Tuesday, June 21, 2011

John Chiara's camera obscura captures big picture | SFGate Review

John Chiara's photo of the Bay Bridge, part of the "Here" exhibition, was taken using the camera obscura, which fits in a large foam box and prints the image directly on the positive.
Thursday, June 16, 2011

"When John Chiara photographs the Golden Gate Bridge, he hauls his gear out to the Marin Headlands, sets up facing east, then climbs inside the camera and pulls the trapdoor closed behind him.

An hour later, he climbs back out with an image vast and deep enough to capture both bridges plus the skyline and the hills, set against a foreground of shimmering bay water. The picture cannot be reproduced, and neither can the camera, which fits in a black wood and foam box 8 feet wide and 5 feet tall. A lens the size of a magnum Champagne bottle is at the front, and a giant sheet of color photography paper is at the back, with room between for Chiara, who is 6 feet 2 and 220 pounds, to squeeze himself in like the Great Houdini.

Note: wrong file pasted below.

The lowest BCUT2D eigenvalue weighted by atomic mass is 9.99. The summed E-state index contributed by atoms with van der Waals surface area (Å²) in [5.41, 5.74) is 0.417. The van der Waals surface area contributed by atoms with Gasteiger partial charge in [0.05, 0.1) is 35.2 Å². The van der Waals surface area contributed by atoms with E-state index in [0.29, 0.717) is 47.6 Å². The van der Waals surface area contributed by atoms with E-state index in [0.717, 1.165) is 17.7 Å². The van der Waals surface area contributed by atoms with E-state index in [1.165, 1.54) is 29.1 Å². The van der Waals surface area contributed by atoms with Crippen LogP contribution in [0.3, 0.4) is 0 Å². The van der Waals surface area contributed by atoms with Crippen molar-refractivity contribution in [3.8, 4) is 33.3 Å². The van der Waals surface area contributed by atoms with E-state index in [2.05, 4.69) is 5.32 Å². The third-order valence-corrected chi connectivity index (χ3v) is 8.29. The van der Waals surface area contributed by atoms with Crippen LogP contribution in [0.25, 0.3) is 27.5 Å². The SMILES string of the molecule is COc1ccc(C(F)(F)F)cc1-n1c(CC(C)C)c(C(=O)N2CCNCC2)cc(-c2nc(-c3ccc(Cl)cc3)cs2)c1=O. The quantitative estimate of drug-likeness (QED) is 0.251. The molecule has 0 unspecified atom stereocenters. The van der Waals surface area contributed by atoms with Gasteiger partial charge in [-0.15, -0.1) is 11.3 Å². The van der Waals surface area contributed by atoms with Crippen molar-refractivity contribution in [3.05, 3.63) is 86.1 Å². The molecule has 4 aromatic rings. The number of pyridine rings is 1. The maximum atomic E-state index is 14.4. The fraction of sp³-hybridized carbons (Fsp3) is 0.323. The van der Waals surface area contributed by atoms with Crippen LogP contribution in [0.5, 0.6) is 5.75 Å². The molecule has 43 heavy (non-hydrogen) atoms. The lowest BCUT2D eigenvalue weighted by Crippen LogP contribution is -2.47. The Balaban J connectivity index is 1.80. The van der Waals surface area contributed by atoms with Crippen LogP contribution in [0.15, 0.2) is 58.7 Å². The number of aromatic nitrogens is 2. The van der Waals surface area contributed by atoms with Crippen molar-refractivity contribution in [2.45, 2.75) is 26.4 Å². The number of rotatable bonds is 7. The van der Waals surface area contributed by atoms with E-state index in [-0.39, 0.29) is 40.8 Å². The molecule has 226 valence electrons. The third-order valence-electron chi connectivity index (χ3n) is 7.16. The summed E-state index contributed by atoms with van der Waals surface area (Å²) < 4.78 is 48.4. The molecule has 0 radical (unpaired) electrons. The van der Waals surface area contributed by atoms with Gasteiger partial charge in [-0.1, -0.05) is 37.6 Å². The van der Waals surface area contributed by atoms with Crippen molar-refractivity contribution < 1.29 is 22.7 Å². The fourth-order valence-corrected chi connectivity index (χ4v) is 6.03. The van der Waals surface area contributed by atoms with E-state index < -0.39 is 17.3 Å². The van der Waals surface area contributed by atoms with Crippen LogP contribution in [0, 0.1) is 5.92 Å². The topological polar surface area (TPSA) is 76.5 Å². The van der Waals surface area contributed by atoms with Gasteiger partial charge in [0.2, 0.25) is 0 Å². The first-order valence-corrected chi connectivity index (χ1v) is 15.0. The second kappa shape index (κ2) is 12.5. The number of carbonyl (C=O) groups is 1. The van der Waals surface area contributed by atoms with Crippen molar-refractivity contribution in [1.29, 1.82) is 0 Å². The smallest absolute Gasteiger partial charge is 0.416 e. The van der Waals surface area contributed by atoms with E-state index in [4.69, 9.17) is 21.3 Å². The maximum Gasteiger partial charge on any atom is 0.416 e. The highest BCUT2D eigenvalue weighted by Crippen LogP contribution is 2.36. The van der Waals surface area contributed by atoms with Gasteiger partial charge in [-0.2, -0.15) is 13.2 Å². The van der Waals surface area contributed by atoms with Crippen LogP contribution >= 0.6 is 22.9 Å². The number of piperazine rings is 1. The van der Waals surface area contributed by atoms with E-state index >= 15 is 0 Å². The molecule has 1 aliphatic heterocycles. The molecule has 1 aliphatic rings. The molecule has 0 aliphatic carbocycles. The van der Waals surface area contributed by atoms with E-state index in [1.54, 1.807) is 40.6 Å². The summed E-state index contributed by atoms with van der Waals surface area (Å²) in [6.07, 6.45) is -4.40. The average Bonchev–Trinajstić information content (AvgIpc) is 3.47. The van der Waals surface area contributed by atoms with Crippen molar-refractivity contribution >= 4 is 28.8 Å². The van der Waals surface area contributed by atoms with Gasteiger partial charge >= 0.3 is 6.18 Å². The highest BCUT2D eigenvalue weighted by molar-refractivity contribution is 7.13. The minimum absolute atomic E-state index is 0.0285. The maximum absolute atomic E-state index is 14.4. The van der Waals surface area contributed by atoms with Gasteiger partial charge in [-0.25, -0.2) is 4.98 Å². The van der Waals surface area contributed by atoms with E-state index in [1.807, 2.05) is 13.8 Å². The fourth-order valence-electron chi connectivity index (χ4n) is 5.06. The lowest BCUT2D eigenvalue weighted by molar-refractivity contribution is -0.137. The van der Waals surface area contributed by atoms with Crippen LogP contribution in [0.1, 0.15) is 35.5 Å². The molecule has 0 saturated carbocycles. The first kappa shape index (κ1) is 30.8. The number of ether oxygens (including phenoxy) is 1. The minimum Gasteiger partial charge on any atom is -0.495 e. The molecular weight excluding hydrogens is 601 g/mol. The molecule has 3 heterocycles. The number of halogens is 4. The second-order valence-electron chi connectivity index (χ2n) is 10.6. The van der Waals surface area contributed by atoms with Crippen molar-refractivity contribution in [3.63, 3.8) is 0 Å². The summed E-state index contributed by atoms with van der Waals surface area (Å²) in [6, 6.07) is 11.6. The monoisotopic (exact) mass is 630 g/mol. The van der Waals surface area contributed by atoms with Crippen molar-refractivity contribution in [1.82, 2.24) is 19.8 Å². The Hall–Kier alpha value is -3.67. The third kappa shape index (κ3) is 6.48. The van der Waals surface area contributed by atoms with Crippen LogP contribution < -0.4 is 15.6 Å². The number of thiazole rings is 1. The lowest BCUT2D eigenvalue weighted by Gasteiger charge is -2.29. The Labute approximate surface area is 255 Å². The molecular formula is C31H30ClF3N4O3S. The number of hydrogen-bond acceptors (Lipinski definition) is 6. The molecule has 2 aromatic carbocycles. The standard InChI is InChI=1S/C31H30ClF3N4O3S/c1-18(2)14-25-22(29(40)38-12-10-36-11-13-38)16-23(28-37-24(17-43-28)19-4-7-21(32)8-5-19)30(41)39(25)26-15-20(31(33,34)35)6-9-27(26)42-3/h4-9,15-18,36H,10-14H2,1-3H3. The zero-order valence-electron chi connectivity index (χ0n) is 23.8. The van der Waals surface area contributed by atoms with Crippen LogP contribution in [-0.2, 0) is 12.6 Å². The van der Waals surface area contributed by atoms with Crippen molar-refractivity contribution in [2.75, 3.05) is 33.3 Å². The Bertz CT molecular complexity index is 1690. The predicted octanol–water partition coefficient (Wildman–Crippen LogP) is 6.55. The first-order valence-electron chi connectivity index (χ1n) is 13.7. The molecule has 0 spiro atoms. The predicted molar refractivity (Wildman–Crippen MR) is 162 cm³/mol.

The Big Camera, as he calls it, is a 21st century version of an 18th century camera obscura, and he drags it around like a 19th century portrait maker. Instead of a horse-drawn wagon, the Big Camera rides on a truck-drawn flatbed trailer. Once he's parked, the camera stays on wheels as Chiara sits in complete darkness manipulating light filters to get the shade and mood he wants.

"The way it functions is very much like a daguerreotype box camera," says Chiara, 40. "It's like shooting and doing the darkroom work all at the same time, rather than separating them."

To make each picture takes half a day, plus another half day to process it in a drum the size of a small concrete mixer. To see each picture takes an appointment at Pier 24 Photography, the enormous gallery beneath the Bay Bridge on the San Francisco waterfront.

"Here," the show that opened in late May and runs at the gallery until Dec. 16, features work by just about every important photographer who either lived in the Bay Area or shot it. Represented are Robert Frank, Robert Adams, Diane Arbus, Dorothea Lange, Garry Winogrand and Lee Friedlander, mostly from the vast collection of Andy Pilara, the gallery owner and photography benefactor. Among the 642 photos by 34 artists, the four photos by Chiara are the most mysterious."

Read full article @ SFGate

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